More mental health insurance options for families - but who will provide?

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Network faithful are encouraged to take note of a recent article in Politico that underscores our concern about access to quality mental health services for children and families. The article strikes a familiar refrain for us: After the tragedy in Newtown the country is abuzz with talk of improving mental health services, the excitement about parity and the Affordable Care Act, and the potential for increased access to mental health care for families. Only one small problem - with reimbursement rates so low, even with insurance made available under the new health care law, it's no guarantee that families will be able to pay for it. Debbie Plotnick, senior director of state policy for the advocacy group Mental Health America, is quoted in the article, saying, “It does come up regularly, and I’ll tell you where it’s especially acute — there’s a tremendous dearth of practitioners for children, and of the few who are there, many, many of them don’t take insurance plans.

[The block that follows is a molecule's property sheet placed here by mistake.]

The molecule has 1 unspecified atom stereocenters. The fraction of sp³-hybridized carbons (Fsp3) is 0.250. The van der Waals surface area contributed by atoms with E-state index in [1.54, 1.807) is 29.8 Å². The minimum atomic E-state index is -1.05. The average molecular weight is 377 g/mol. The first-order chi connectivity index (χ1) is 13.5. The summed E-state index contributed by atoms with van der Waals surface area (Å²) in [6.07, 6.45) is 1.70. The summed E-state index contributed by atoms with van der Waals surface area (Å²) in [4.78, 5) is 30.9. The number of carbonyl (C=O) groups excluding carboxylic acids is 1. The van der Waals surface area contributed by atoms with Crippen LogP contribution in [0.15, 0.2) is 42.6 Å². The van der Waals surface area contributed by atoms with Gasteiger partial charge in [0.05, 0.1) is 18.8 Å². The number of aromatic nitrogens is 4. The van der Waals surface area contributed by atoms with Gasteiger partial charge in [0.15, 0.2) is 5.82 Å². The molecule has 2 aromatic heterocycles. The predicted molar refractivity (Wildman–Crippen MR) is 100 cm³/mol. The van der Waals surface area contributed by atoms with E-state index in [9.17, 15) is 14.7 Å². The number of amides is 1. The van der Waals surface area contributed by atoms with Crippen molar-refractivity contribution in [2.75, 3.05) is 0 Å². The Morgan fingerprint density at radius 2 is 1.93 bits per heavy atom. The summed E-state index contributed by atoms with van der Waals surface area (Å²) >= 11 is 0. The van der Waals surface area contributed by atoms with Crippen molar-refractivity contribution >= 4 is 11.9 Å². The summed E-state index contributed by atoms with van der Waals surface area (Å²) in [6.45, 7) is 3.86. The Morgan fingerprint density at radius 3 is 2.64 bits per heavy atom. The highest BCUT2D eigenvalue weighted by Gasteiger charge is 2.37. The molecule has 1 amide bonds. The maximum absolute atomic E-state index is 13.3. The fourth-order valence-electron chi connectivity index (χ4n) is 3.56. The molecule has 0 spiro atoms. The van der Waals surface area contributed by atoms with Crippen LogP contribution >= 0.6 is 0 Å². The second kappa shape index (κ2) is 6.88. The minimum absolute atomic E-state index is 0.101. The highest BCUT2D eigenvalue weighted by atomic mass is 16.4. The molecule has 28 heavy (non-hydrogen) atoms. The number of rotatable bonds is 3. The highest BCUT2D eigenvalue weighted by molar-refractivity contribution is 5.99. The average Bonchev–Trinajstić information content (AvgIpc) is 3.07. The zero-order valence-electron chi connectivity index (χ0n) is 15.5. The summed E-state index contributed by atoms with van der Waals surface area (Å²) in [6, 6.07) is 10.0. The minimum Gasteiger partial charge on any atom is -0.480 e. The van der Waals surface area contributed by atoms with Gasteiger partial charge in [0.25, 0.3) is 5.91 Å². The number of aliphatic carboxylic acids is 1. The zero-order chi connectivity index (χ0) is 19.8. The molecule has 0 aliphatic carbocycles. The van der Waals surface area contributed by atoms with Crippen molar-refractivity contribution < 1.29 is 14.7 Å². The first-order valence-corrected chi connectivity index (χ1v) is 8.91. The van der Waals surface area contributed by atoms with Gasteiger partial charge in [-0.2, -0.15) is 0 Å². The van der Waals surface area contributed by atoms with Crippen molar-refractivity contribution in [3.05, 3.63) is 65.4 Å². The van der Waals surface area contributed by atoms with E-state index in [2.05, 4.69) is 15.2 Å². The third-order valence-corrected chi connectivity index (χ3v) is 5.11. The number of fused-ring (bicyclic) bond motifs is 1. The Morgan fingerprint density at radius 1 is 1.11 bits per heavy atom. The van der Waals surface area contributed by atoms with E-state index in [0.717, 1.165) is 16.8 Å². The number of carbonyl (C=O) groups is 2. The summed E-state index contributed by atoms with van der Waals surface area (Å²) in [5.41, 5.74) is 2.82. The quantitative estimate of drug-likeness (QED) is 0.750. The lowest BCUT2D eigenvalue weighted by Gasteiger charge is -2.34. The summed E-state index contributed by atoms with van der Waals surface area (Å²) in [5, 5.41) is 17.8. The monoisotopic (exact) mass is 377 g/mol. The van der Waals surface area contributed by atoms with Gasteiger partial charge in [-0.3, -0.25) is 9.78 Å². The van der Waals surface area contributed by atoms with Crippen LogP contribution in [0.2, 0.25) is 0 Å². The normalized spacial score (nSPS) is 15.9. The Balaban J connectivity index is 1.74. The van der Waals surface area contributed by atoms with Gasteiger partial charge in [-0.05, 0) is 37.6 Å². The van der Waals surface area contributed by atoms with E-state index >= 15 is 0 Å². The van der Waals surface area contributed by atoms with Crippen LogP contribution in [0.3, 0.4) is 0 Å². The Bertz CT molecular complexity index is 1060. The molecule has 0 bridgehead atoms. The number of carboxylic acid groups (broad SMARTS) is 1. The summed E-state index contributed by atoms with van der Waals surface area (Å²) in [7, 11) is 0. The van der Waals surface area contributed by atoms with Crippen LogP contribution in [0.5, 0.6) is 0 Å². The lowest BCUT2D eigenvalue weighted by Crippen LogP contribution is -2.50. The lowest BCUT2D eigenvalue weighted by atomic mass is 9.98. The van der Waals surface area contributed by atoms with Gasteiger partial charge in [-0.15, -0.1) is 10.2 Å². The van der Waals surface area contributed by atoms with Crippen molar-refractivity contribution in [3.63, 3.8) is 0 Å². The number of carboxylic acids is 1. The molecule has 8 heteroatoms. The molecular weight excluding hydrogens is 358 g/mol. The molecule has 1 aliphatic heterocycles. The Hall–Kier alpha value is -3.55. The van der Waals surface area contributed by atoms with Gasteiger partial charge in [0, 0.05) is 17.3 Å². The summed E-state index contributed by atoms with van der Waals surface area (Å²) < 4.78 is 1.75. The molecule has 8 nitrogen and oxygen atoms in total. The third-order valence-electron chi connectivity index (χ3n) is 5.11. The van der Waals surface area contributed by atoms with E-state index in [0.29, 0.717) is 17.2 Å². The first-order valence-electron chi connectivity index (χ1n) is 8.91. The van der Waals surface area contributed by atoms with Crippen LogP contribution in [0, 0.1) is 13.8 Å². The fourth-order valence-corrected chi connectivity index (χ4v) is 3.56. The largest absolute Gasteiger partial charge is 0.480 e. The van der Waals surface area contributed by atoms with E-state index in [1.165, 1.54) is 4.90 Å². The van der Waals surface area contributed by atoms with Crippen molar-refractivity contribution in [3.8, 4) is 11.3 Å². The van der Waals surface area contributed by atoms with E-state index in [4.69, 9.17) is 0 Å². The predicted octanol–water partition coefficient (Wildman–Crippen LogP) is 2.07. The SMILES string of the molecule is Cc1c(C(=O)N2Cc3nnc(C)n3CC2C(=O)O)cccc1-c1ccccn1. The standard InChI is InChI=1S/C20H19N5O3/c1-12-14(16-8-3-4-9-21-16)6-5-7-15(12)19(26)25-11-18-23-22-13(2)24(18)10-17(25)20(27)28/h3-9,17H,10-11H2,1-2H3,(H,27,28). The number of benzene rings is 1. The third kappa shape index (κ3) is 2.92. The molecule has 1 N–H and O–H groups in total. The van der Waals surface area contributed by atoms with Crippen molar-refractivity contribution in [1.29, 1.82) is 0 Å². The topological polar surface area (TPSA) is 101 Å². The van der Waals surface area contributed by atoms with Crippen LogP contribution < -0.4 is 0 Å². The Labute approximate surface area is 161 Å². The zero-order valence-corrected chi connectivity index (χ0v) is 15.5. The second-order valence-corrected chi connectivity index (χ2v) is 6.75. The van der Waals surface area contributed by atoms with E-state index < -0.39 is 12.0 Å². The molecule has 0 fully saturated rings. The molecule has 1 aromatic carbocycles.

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  1. Dr. George Patrin's avatar
    Dr. George Patrin
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    The answer to this shortage of psychiatrists and psychologists is to better resource primary care to provide mental health care. people cannot get in to see their primary care doctor for the basic mental health screening and support. The mental health profession needs to place themselves within primary care as consultants who guide and advise the primary care provider team first, and then provide individual care if needed. Of course, this solution is not going to work if primary care providers keep 'getting out' due to an inability to practice medicine at the reimbursement rates provided to primary care.
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